Yet again this week I was reminded of how personal a home sale can be. Really, the same applies to a home purchase as well. This week we listed a home for some great clients in the Midtown area. They have been incredible clients to work with during the preparation stage. They have followed all of our advice from the start, including a pre-inspection and then immediately began addressing any safety issues or items that we noted should be fixed. The photos came back and their house looked amazing.
The listing went “live” five days ago and yesterday we received an offer…wait for it…for 86 percent of list price! What a joke, right? I knew that this offer would go over like a lead balloon, and I was right. Rebecca, our Director of Operations, sent the offer summary to our clients and me. I decided not to call them right away but rather to give them some time to react to the low ball offer. Within five minutes I received an email from both of them confirming that waiting to call was the right move. They were HOT! They were offended and mad, quite honestly. Do you blame them?
We are in a seller’s market still, right? Yes, we are, but that will not stop reckless offers from coming in. So how should you handle it?
Most importantly, try not to take it personally. It is easy for me to say, and hard for some clients to do, but it is a must. Let’s use our aforementioned clients as an example When the low ball offer came in on their house, their initial reaction was to reject the offer. However, over time our team has learned that every offer deserves a response. Time and time again during the recession we would receive low ball offers and eventually get the buyer to a price that worked for both the buyer and seller. Here are a few rules of thumb when handling low ball offers:
1. Always present a counter offer. Regardless of how offensively low an offer might be you should always counter. Trust me, I want my clients to be honest with me and usually they are mad and hurt. Low ball offers feel like an insult or personal attack on the quality of their home. Once they process through the anger, we then discuss our response. I often coach my clients to give me their response (what they would like to tell the buyer), and then we take the emotion out of it and draft a calculated response. Never forget that the first offer is statistically your best offer. However, there are exceptions.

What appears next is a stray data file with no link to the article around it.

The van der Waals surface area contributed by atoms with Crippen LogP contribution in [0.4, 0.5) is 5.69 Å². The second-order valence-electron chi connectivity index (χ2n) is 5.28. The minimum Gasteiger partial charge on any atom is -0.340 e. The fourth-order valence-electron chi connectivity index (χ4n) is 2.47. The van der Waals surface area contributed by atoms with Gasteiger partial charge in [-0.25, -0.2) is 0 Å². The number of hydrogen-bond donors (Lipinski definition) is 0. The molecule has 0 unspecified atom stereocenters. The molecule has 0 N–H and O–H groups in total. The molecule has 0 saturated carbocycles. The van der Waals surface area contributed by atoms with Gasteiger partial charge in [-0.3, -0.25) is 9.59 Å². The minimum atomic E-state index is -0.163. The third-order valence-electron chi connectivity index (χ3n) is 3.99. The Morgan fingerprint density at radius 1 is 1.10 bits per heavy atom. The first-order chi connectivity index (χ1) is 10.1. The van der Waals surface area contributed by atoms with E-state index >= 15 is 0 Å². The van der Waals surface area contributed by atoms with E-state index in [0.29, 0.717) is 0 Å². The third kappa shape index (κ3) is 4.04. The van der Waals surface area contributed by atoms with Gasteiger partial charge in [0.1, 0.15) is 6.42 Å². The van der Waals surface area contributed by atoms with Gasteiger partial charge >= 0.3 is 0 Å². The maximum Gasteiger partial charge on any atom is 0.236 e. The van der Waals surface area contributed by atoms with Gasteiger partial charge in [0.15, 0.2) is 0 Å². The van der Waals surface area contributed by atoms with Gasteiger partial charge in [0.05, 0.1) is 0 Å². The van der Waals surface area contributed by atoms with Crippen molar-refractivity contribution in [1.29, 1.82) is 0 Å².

2. Its not about where you start, its about where you end up. As I shared before, often a low ball offer leads to an acceptable offer. You never know how a buyer is being coached from their agent, their family, their spouse, their financial advisor, CNNMoney, etc… Some buyers come to the table with a preconceived notion of a certain percentage that they should get off the price. Usually the market will teach them that their preconceived notion is wrong. Unfortunately, that may mean that they have to miss out on a couple of homes first before the lesson sinks in. Nevertheless, always receive an offer with gratitude. Be grateful for the offer (even a low ball one) and keep the end in mind.
3. Know when to walk away. Okay, now I have “The Gambler” by Kenny Rogers in my head. By walk away I mean there comes a time when buyer and seller must recognize that they are not a fit for one another. If we go back to my Midtown clients example for a minute, I will share with you what I mean by not a fit. When we received the low ball offer, my first move was to call the other agent and get the buyer’s perspective. How did they arrive at this offering price? What did their agent coach them to do? Are they negotiable or is their offer firm?
In asking those questions I discovered that this was the second home that this buyer had low balled. On the first home, the buyer and seller could not meet eye-to-eye. Apparently, the buyer felt that the first home was grossly over priced. Funny thing: The same buyer also thinks that our listing is over priced. Hmmmm. Sounds like a pattern.
The last nail in the coffin was that the buyer had informed his agent that our client had purchased the home in 2007 at the peak of the market (true). And that it was not worth what he had purchased it for because the market tanked right after he bought it (false). Yes, the market tanked in late 2007 and continued to do so until 2013. What the client does not understand is that values have rebounded at an incredible rate. In an earlier column, I shared that at the end of 2012 we were 24.2 percent behind the peak values of 2007. However, half of that loss was recaptured in 2013 and in 2014 homeowners who purchased at the peak (in some cases) are able to sell a home for what they bought it for or even a little more.
Needless to say, my clients walked away from the buyer. After all, they weren’t really a buyer to begin with in my mind. They were a trier. The buyer also taught us that he was a terminal negotiator. Someone must lose for him to win. That just didn’t work for us. We wish him luck. Maybe the third time will be the charm.